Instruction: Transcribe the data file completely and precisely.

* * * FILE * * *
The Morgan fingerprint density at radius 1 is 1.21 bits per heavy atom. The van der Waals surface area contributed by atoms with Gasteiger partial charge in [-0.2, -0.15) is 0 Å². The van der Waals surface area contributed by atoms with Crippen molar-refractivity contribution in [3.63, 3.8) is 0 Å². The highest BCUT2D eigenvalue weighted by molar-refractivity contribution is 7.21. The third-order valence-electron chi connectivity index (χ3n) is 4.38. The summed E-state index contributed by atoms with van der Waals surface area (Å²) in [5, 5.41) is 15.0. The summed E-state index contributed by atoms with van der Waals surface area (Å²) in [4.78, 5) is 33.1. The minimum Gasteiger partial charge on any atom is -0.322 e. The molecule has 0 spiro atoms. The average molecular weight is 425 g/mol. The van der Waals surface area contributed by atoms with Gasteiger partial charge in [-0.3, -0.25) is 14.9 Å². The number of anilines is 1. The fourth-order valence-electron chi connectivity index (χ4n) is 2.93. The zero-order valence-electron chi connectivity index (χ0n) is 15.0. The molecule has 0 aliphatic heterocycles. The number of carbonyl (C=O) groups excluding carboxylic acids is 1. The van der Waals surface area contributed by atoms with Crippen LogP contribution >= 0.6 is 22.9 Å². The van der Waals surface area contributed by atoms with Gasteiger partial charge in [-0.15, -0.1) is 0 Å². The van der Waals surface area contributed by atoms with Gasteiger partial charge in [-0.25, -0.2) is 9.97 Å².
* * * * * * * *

The Morgan fingerprint density at radius 1 is 1.21 bits per heavy atom. The van der Waals surface area contributed by atoms with Gasteiger partial charge in [-0.2, -0.15) is 0 Å². The van der Waals surface area contributed by atoms with Crippen molar-refractivity contribution in [3.63, 3.8) is 0 Å². The highest BCUT2D eigenvalue weighted by molar-refractivity contribution is 7.21. The third-order valence-electron chi connectivity index (χ3n) is 4.38. The summed E-state index contributed by atoms with van der Waals surface area (Å²) in [5, 5.41) is 15.0. The summed E-state index contributed by atoms with van der Waals surface area (Å²) in [4.78, 5) is 33.1. The minimum Gasteiger partial charge on any atom is -0.322 e. The molecule has 0 spiro atoms. The average molecular weight is 425 g/mol. The van der Waals surface area contributed by atoms with Gasteiger partial charge in [-0.3, -0.25) is 14.9 Å². The number of anilines is 1. The fourth-order valence-electron chi connectivity index (χ4n) is 2.93. The zero-order valence-electron chi connectivity index (χ0n) is 15.0. The molecule has 0 aliphatic heterocycles. The number of carbonyl (C=O) groups excluding carboxylic acids is 1. The van der Waals surface area contributed by atoms with Crippen LogP contribution >= 0.6 is 22.9 Å². The van der Waals surface area contributed by atoms with Gasteiger partial charge in [-0.15, -0.1) is 0 Å². The van der Waals surface area contributed by atoms with Gasteiger partial charge in [-0.25, -0.2) is 9.97 Å².